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The information on this page was reviewed and approved by
Maurie Markman, MD, President, Medicine & Science at CTCA.

This page was updated on September 21, 2021.

Laryngoscopy

A laryngoscopy is a procedure done to get a closer look at the larynx and the structures near the larynx. It may be done in a doctor’s office with numbing spray in the throat, or in an outpatient setting under general anesthesia. A tube-like scope, called a laryngoscope, is inserted into your nose or mouth and then into your throat for viewing. Instruments with lighting and a camera are also used during the procedure.

Along with viewing, sometimes a piece of tissue is removed for examination in a lab (biopsy), or diseased tissue or foreign objects are removed. It’s typically considered a safe procedure, and side effects are rare.

These exams are usually done by an otolaryngologist (an ear, nose and throat specialist).

What is your larynx?

The larynx is also called the voice box, because it contains vocal cords. The larynx is the section of your throat between the back of your tongue and trachea, or windpipe. Air passes into your larynx, goes through your vocal cords and down into your lungs. Your larynx is split into three sections:

  • Upper part (supraglottis), which is above the vocal cords
  • Middle part (glottis), where the vocal cords are located
  • Lower part (subglottis), which is at the bottom between the vocal cords and trachea

Why is a laryngoscopy performed?

If you’re experiencing throat or voice problems, a laryngoscopy may help find the reason why. The procedure allows the doctor to see the tissues in and around your larynx more closely.

You might need a laryngoscopy to:

  • Find the cause of a voice change or hoarseness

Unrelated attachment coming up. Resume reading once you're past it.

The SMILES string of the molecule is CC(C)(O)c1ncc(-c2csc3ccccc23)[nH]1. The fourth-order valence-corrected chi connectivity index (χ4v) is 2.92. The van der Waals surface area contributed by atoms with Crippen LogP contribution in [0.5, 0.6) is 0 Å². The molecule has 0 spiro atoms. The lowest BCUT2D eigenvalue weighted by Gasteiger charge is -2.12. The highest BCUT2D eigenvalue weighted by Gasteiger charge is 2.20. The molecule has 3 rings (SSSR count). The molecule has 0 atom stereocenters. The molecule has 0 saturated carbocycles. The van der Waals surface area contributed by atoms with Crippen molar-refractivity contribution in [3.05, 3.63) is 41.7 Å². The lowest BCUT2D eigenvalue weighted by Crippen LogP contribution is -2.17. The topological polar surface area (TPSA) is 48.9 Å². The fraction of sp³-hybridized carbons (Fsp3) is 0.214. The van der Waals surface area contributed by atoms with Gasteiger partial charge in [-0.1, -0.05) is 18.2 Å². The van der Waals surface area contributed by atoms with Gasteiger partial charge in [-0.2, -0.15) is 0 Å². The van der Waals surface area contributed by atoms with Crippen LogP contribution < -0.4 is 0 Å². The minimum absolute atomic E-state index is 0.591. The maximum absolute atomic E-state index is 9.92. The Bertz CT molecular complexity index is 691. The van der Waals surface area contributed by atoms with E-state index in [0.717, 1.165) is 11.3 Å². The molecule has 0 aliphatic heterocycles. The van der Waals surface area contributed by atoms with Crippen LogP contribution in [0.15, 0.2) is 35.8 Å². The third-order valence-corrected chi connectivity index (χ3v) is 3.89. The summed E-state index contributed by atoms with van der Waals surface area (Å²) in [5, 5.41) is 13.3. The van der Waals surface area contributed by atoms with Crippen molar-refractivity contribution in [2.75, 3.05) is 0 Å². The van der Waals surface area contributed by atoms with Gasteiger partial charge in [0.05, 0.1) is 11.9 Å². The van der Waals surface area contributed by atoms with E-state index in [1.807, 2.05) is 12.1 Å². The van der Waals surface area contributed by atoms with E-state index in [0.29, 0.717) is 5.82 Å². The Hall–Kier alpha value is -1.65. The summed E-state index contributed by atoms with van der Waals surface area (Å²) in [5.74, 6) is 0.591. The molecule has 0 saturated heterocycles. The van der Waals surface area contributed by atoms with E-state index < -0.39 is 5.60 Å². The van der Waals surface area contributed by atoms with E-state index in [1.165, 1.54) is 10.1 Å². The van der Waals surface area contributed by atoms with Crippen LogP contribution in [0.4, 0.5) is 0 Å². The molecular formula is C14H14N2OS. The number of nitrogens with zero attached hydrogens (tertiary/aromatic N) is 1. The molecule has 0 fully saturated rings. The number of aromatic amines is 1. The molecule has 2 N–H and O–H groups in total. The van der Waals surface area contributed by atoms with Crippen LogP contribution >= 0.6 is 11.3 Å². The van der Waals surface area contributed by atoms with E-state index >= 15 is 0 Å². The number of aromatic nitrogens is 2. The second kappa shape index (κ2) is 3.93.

• Diagnose cancer of the larynx or areas of the throat near the larynx (hypopharynx)
  • Take a biopsy
  • Remove a vocal cord nodule or polyp
  • Treat a laryngeal cancer with removal or laser surgery
  • Find the cause of a cough or coughing up blood
  • Find the cause of throat pain or pain felt in the neck or ear
  • Find the cause of noisy or difficult breathing
  • Find the cause of difficulty swallowing
  • Diagnose a laryngeal injury
  • Diagnose food or liquid going down into the windpipe (aspiration)
  • Remove a foreign body

Types of laryngoscopy

There are three types of laryngoscopy:

Indirect laryngoscopy is an office exam done with a headlight and a mirror placed at the back of your tongue. Your doctor uses light from the headlight to reflect light from the mirror down into your larynx. This type is only used for examination, not for treatment.

Direct flexible laryngoscopy can also be done as an office procedure. A thin, flexible telescope is put down the back of your nose into your larynx. The scope may have a camera on the end. This type of laryngoscopy is usually used for diagnosing a problem, but may also be used to take a biopsy or remove a small growth (lesion).